back to article When two tribes go to war... Intel, AMD tease new chips at Computex: Your spin-free summary

AMD and Intel both teased details of their upcoming processors on Sunday at Computex, the computer industry's annual jamboree in Taiwan. Here's a quick summary of what went down between the CPU-GPU rivals. AMD AMD's second-generation Zen-based 7nm Epyc data center processor, codenamed Rome, is, we're told, launching Q3 2019. …

  1. john.jones.name
    Mushroom

    benchmarks ?

    any actual benchmarks would show that for server workloads (with security patches applied for Side Channel Attacks) it looks like Intel is toast...

    that combined with custom design projects means that AMD is taking most of the data center and embedded design wins so intel is left with laptops and desktops... not much growth there...

    they had better build that irish fabrication plant quick...

    1. Korev Silver badge
      Terminator

      Re: benchmarks ?

      any actual benchmarks would show that for server workloads (with security patches applied for Side Channel Attacks) it looks like Intel is toast...

      Aren't the point of benchmarks to show the actual situation in a reproducible way[0] so people don't have to speculate[1] about it?

      [0] Obviously how to benchmark is controversial and each vendor has its own preferred "method"

      [1] Pun semi-intended

  2. Tom 64
    Thumb Up

    Lookin' good

    AMD's new lineup does look good (I'll be picking up a Ryzen).

    Great to see them back in the game and giving intel a run for their money.

    1. Anonymous Coward
      Anonymous Coward

      Re: Lookin' good

      I saw some reviews of AMD's new x570 motherboard chipset, and combined with Gen 3 of Ryzen it appears they have not just stolen a march on Intel, but possibly the whole parade for a few years to come.

      I just hope Intel doesn't do a Boeing in trying to catch up.

      1. Peter2 Silver badge

        Re: Lookin' good

        Intel doesn't need to do a Boeing, they do an Intel.

        Look up their previous behavior when AMD comes out with hardware many years in advance of what they have. Or what they are doing this time, for that matter.

        1. whitepines Silver badge
          Devil

          Re: Lookin' good

          Let's see...

          * Silently disable all security protections that might slow things down, while making sure their competitors have all protections turned up to max when benchmarking.

          * Cheat on the benchmarks with ICC

          * Try really hard to make all benchmarks about ST performance, then issue a 1kW chip clocked to some insane speed that just barely squeaks out a win over a standard part from another vendor

          * Lie about TDP

          * Rename their lagging process (again) to something like 14nm++SuperSpiffy

          * Crank up the DRM in their PAVP / IME. Maybe if Netflix requires a new CPU, they can sell more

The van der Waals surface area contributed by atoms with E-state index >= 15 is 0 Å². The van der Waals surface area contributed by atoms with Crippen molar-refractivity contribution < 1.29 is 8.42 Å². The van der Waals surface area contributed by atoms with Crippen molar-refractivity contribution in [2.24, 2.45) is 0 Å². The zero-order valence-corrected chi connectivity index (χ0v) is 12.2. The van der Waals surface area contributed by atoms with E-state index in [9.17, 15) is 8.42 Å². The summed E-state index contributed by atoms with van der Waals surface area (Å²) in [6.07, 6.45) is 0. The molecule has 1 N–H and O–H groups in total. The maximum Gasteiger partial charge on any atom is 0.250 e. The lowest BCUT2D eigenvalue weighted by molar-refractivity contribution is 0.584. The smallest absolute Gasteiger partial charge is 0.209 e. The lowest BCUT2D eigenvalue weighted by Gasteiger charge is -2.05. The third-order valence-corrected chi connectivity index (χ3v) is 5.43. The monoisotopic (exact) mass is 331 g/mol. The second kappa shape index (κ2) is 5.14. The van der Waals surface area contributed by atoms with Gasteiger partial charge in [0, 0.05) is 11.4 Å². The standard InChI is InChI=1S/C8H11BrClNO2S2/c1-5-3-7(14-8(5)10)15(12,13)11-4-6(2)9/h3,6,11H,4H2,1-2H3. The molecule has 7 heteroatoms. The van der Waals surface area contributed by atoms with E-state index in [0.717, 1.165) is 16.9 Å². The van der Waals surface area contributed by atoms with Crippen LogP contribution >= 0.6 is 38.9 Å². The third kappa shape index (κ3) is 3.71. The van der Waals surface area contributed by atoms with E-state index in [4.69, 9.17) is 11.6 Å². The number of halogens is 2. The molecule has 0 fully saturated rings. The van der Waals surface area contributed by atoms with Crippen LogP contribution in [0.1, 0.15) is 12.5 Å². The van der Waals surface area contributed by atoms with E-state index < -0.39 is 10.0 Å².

* Bribe Microsoft to accidentally crash Windows 10 on install / upgrade unless the CPU is new enough

          * Spread FUD about competitors

          * Pretend to embrace open technologies until they can fix their fab, then go "whoopsie, we didn't mean that. Suckers!"

          * Engage in shady back-room deals with cheap Chinese OEMs to keep Intel prices artificially low for consumers, while shafting corporations.

          Did I miss anything?

          1. Anonymous Coward
            Anonymous Coward

            Re: Lookin' good

            * It's suspiciously hard to order AMD powered PC's through the same large well known vendors who were found to have been bribed to lock AMD out of the market via the rebate scandal Intel had running.

            Dell basically doesn't stock AMD stuff. (Ok, technically they have an AMD desktop for like £5k which doesn't exactly play to AMD's traditional strength of being as or about as good as Intel but a lot cheaper...) Skeptical? Look at their website.

            HP sort of has a handful of AMD desktops, but good luck finding them, because they aren't obviously listed on the HP site. Have a look for cheapish AMD boxes on the HP website. Failed to find anything? Funny that.

            Now search for the HP Elitedesk 705. This is a Ryzen5 4 core/8 thread processor with an external Radeon R7 430 that can do duel screens out of the box, a 256GB SSD and 8GB RAM for ~£400.

            The reseller I was using had to ask me for the SKU because they couldn't find it through their system. When they did get it, and placed an order, I got a call shortly afterwards saying that they had been told that it was out of stock and would I like a more powerful Intel equivalent for the same price?

            I declined this kind offer, only to find that the utterly unavailable order was delivered within 48 hours anyway. Call me suspicious, but that looks like a deliberate effort to keep the numbers of AMD hardware shifted down while (probably) allowing them to claim that they aren't doing the same anti trust stuff as last time this time around.

    2. John Gamble

      Re: Lookin' good

      Yeah, I'm in the market for a new desktop, and the 3700X is looking good (the power use drop was one of the selling points for me).

      Haven't decided which OS I'm installing on it, though. I'd want to see what the BSDs and Linuxes are doing with it first.

      1. Tom 64